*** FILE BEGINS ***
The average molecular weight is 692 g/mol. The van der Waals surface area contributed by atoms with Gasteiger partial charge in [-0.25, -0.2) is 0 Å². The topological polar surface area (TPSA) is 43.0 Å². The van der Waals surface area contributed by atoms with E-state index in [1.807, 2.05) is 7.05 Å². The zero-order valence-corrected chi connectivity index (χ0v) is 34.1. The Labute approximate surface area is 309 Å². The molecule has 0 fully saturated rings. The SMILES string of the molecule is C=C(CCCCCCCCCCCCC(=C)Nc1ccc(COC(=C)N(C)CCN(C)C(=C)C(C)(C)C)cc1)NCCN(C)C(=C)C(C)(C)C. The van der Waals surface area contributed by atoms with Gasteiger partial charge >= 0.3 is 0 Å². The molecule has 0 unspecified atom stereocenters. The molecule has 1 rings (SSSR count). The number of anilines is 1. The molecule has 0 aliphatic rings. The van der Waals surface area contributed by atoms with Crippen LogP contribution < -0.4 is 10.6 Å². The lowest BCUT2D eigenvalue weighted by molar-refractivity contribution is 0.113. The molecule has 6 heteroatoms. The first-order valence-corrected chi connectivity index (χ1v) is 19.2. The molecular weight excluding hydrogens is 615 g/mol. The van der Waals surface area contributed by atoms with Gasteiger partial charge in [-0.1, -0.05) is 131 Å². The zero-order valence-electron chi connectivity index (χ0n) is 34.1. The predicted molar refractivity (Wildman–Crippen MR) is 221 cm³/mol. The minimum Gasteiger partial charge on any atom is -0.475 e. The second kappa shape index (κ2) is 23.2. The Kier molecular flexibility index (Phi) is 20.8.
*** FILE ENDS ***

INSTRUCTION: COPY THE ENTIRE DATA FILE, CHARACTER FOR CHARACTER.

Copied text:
The average molecular weight is 692 g/mol. The van der Waals surface area contributed by atoms with Gasteiger partial charge in [-0.25, -0.2) is 0 Å². The topological polar surface area (TPSA) is 43.0 Å². The van der Waals surface area contributed by atoms with E-state index in [1.807, 2.05) is 7.05 Å². The zero-order valence-corrected chi connectivity index (χ0v) is 34.1. The Labute approximate surface area is 309 Å². The molecule has 0 fully saturated rings. The SMILES string of the molecule is C=C(CCCCCCCCCCCCC(=C)Nc1ccc(COC(=C)N(C)CCN(C)C(=C)C(C)(C)C)cc1)NCCN(C)C(=C)C(C)(C)C. The van der Waals surface area contributed by atoms with Gasteiger partial charge >= 0.3 is 0 Å². The molecule has 0 unspecified atom stereocenters. The molecule has 1 rings (SSSR count). The number of anilines is 1. The molecule has 0 aliphatic rings. The van der Waals surface area contributed by atoms with Crippen LogP contribution < -0.4 is 10.6 Å². The lowest BCUT2D eigenvalue weighted by molar-refractivity contribution is 0.113. The molecule has 6 heteroatoms. The first-order valence-corrected chi connectivity index (χ1v) is 19.2. The molecular weight excluding hydrogens is 615 g/mol. The van der Waals surface area contributed by atoms with Gasteiger partial charge in [-0.1, -0.05) is 131 Å². The zero-order valence-electron chi connectivity index (χ0n) is 34.1. The predicted molar refractivity (Wildman–Crippen MR) is 221 cm³/mol. The minimum Gasteiger partial charge on any atom is -0.475 e. The second kappa shape index (κ2) is 23.2. The Kier molecular flexibility index (Phi) is 20.8.